NOMAD on ExoMars TGO: Data processing and public release viathe ESA Planetary Science Archive

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EPSC Abstracts

Vol. 14, EPSC2020-521, 2020 https://doi.org/10.5194/epsc2020-521 Europlanet Science Congress 2020

© Author(s) 2020. This work is distributed under the Creative Commons Attribution 4.0 License.

NOMAD on ExoMars TGO: Data processing and public release via the ESA Planetary Science Archive

Ian Thomas

1

, Ann Carine Vandaele

1

, Frank Daerden

1

, Bojan Ristic

1

, Yannick Willame

1

, Cedric Depiesse

1

, Shohei Aoki

1,2

, Loic Trompet

1,3

, Justin Erwin

1

, Severine Robert

1,4

, Arianna Piccialli

1

, Lori Neary

1

, Sebastien Viscardy

1

, Jon Mason

5

, Manish Patel

5

, Giancarlo Bellucci

6

, and Jose Juan Lopez- Moreno

7

1

Belgian Institute for Space Aeronomy (BIRA-IASB), Brussels, Belgium

2

Université de Liège, Liège, Belgium

3

University of Namur, Namur, Belgium

4

ICMN, Université Catholique de Louvain, Louvain-la-Neuve, Belgium

5

Open University, Milton Keynes, UK

6

IAPS-INAF, Rome, Italy

7

IAA-CSIC, Granada, Spain

NOMAD is a suite of three spectrometers on-board the ExoMars Trace Gas Orbiter. The spectrometers operate in solar occultation, nadir and limb observing modes, measuring in the infrared (2.2-4.3um in occultation; 2.2-3.8um in nadir) and UV-visible (0.2-0.65um) spectral regions. The nominal science phase began on 21st April 2018; since then NOMAD has collected over one Martian year of data.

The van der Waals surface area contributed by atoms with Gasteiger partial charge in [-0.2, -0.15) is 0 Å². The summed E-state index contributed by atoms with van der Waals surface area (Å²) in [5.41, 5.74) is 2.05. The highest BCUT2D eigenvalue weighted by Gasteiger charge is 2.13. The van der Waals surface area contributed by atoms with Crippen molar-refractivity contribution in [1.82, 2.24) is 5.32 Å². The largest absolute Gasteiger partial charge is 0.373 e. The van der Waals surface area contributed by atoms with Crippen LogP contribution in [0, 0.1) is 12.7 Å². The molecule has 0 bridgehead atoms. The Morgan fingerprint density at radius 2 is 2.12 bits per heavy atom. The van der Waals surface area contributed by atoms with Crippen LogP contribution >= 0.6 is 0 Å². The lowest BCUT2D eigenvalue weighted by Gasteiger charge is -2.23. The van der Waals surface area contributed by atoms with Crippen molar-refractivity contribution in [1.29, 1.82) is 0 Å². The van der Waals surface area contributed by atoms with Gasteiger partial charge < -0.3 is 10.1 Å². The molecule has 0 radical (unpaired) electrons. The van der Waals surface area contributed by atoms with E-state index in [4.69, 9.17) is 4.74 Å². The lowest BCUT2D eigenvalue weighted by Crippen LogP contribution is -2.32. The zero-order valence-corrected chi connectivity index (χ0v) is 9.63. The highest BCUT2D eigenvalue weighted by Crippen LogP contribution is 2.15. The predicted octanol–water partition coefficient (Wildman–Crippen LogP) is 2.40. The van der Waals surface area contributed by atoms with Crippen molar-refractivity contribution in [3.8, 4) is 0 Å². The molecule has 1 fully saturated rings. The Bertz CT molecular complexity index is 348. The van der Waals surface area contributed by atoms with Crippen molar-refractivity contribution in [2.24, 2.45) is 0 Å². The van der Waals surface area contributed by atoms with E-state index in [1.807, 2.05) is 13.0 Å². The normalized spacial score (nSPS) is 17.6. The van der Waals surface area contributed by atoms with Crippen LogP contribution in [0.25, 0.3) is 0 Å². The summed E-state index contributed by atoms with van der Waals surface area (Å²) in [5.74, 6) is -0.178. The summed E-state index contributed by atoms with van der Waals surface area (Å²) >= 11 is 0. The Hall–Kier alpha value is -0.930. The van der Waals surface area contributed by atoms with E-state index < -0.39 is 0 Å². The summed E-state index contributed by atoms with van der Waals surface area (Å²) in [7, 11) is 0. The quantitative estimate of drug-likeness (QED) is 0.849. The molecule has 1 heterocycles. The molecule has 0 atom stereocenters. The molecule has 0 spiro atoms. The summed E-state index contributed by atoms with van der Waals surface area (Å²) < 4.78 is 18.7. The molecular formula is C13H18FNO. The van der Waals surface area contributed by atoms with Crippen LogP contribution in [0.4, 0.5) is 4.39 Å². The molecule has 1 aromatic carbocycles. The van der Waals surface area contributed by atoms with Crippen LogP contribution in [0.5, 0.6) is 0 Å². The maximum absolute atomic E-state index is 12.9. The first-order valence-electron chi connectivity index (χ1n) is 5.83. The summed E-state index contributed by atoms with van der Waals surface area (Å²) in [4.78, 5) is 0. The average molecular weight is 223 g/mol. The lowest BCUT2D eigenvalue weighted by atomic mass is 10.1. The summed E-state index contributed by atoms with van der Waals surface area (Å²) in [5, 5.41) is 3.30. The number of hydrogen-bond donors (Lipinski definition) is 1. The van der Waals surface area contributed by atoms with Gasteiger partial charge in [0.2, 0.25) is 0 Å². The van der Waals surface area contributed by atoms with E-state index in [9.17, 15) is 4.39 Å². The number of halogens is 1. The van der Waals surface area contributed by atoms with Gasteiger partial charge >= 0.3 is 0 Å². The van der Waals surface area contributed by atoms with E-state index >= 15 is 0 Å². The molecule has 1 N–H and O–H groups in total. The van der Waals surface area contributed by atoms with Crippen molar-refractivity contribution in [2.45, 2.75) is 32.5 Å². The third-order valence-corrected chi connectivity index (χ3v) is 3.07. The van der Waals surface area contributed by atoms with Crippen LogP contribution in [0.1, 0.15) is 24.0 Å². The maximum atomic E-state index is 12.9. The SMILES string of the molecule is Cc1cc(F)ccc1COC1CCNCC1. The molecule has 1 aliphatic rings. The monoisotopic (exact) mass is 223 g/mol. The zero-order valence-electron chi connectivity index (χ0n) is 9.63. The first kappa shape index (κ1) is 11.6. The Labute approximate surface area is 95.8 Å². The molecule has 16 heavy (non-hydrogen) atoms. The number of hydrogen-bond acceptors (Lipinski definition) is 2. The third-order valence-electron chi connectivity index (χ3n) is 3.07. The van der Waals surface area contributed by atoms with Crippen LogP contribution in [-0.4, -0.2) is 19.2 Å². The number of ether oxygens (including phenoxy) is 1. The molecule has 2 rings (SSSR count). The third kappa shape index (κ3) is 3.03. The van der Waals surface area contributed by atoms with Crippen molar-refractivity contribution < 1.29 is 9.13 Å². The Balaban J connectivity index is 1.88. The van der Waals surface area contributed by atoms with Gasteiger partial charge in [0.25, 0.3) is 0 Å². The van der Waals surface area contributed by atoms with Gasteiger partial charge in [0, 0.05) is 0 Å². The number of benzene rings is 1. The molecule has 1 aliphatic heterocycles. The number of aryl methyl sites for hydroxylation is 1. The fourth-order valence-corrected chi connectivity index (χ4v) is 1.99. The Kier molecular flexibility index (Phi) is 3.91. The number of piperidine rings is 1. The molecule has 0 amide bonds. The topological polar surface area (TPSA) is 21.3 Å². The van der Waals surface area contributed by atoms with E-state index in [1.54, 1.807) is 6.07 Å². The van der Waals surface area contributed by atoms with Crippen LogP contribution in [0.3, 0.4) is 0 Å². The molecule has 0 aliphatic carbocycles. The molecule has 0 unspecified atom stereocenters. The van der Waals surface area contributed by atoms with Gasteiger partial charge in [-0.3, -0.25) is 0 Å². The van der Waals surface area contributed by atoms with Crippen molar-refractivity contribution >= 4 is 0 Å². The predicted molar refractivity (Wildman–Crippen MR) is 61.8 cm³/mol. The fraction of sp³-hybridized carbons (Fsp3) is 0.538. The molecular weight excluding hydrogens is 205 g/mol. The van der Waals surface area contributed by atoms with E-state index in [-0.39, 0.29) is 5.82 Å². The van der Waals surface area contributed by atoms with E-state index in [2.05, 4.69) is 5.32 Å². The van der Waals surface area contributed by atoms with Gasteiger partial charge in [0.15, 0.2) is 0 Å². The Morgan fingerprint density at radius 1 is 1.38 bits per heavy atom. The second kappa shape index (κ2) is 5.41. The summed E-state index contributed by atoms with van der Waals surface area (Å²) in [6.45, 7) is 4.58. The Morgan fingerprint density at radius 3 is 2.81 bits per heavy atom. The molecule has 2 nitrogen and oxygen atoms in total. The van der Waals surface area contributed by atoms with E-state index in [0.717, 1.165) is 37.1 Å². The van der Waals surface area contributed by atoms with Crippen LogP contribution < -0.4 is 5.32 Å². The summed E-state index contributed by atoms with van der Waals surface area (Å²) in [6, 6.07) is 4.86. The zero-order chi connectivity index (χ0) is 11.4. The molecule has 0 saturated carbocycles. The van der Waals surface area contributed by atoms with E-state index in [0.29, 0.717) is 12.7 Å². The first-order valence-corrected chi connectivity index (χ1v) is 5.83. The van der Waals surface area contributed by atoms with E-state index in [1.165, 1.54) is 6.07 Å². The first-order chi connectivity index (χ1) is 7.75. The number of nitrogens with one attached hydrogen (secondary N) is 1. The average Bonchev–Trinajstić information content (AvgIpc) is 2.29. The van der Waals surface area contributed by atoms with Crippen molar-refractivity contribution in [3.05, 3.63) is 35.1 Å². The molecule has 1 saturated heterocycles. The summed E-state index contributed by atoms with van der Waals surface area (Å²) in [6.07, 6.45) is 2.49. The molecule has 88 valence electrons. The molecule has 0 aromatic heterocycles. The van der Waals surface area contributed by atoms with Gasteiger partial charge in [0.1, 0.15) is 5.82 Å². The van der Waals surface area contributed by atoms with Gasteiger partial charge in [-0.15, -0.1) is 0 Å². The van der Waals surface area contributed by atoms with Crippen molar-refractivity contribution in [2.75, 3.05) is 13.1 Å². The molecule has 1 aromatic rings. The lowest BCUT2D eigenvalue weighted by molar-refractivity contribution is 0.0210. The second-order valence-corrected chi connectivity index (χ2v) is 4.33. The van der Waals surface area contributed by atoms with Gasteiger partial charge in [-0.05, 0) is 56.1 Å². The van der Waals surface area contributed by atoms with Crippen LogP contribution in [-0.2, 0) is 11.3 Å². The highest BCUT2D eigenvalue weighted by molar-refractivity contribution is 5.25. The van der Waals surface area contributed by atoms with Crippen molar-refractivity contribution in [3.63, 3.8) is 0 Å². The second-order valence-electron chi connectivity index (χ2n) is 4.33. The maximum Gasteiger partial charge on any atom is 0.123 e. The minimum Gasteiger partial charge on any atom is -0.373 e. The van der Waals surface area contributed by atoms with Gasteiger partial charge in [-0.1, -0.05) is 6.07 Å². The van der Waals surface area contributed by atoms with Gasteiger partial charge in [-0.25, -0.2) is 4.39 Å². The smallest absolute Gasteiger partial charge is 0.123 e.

Due to the very high spectral and spatial resolution of NOMAD, an enormous amount of data has already been generated - including tens of millions of solar occultation and nadir spectra - which currently total around four terabytes and are spread across almost half a million files. To serve the scientific community, all calibrated data will eventually be made publicly available in PDS4 format via the ESA Planetary Science Archive at

At the time of writing, the NOMAD data collection has successfully passed peer review, and data from two of the three channels will be available very shortly. This first release will consist of: 1) infrared solar occultation data; 2) UV-visible solar occultation data; and 3) UV-visible nadir data.

The infrared nadir and infrared and UV-visible limb data will be released later, once the calibration is finalised. In this presentation I will update the scientific community on the current status of the NOMAD PSA archive, including a description of the data and how to start using it.

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